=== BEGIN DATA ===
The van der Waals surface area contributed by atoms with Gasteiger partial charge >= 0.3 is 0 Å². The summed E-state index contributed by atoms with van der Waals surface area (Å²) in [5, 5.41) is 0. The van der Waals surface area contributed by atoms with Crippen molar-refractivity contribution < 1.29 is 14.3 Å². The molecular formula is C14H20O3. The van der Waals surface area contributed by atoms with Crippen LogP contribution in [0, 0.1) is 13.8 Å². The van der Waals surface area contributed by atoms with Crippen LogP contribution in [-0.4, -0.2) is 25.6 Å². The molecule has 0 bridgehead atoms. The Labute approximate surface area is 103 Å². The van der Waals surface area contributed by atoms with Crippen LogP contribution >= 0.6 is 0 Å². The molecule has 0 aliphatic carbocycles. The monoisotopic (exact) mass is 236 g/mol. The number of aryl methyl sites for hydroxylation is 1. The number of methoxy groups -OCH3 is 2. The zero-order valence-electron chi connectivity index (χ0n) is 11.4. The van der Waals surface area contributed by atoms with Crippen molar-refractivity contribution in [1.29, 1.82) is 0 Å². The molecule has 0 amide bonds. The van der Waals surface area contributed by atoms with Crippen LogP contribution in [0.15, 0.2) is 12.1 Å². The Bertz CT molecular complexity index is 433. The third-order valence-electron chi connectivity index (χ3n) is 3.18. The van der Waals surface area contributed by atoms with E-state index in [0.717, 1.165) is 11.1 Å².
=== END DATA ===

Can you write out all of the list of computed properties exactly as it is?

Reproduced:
The van der Waals surface area contributed by atoms with Gasteiger partial charge >= 0.3 is 0 Å². The summed E-state index contributed by atoms with van der Waals surface area (Å²) in [5, 5.41) is 0. The van der Waals surface area contributed by atoms with Crippen molar-refractivity contribution < 1.29 is 14.3 Å². The molecular formula is C14H20O3. The van der Waals surface area contributed by atoms with Crippen LogP contribution in [0, 0.1) is 13.8 Å². The van der Waals surface area contributed by atoms with Crippen LogP contribution in [-0.4, -0.2) is 25.6 Å². The molecule has 0 bridgehead atoms. The Labute approximate surface area is 103 Å². The van der Waals surface area contributed by atoms with Crippen LogP contribution >= 0.6 is 0 Å². The molecule has 0 aliphatic carbocycles. The monoisotopic (exact) mass is 236 g/mol. The number of aryl methyl sites for hydroxylation is 1. The number of methoxy groups -OCH3 is 2. The zero-order valence-electron chi connectivity index (χ0n) is 11.4. The van der Waals surface area contributed by atoms with Crippen molar-refractivity contribution in [1.29, 1.82) is 0 Å². The molecule has 0 amide bonds. The van der Waals surface area contributed by atoms with Crippen LogP contribution in [0.15, 0.2) is 12.1 Å². The Bertz CT molecular complexity index is 433. The third-order valence-electron chi connectivity index (χ3n) is 3.18. The van der Waals surface area contributed by atoms with E-state index in [0.717, 1.165) is 11.1 Å².